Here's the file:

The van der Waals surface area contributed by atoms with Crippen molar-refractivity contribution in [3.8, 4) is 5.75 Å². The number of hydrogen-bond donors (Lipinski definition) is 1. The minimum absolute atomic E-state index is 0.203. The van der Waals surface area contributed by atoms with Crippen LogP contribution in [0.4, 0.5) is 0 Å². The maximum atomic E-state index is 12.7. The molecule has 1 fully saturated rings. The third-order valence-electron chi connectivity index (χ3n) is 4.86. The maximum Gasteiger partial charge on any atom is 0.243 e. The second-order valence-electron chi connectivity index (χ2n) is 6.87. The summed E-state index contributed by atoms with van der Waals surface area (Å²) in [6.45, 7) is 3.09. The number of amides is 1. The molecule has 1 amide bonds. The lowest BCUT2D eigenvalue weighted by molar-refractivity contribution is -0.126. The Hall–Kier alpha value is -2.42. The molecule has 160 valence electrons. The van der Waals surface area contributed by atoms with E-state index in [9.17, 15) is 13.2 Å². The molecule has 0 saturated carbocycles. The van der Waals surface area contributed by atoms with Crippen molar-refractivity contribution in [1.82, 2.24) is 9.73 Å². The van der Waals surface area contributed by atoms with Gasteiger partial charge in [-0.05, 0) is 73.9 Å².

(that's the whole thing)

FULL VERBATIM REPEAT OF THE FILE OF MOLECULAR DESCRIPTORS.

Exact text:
The van der Waals surface area contributed by atoms with Crippen molar-refractivity contribution in [3.8, 4) is 5.75 Å². The number of hydrogen-bond donors (Lipinski definition) is 1. The minimum absolute atomic E-state index is 0.203. The van der Waals surface area contributed by atoms with Crippen LogP contribution in [0.4, 0.5) is 0 Å². The maximum atomic E-state index is 12.7. The molecule has 1 fully saturated rings. The third-order valence-electron chi connectivity index (χ3n) is 4.86. The maximum Gasteiger partial charge on any atom is 0.243 e. The second-order valence-electron chi connectivity index (χ2n) is 6.87. The summed E-state index contributed by atoms with van der Waals surface area (Å²) in [6.45, 7) is 3.09. The number of amides is 1. The molecule has 1 amide bonds. The lowest BCUT2D eigenvalue weighted by molar-refractivity contribution is -0.126. The Hall–Kier alpha value is -2.42. The molecule has 160 valence electrons. The van der Waals surface area contributed by atoms with E-state index in [9.17, 15) is 13.2 Å². The molecule has 0 saturated carbocycles. The van der Waals surface area contributed by atoms with Crippen molar-refractivity contribution in [1.82, 2.24) is 9.73 Å². The van der Waals surface area contributed by atoms with Gasteiger partial charge in [-0.05, 0) is 73.9 Å².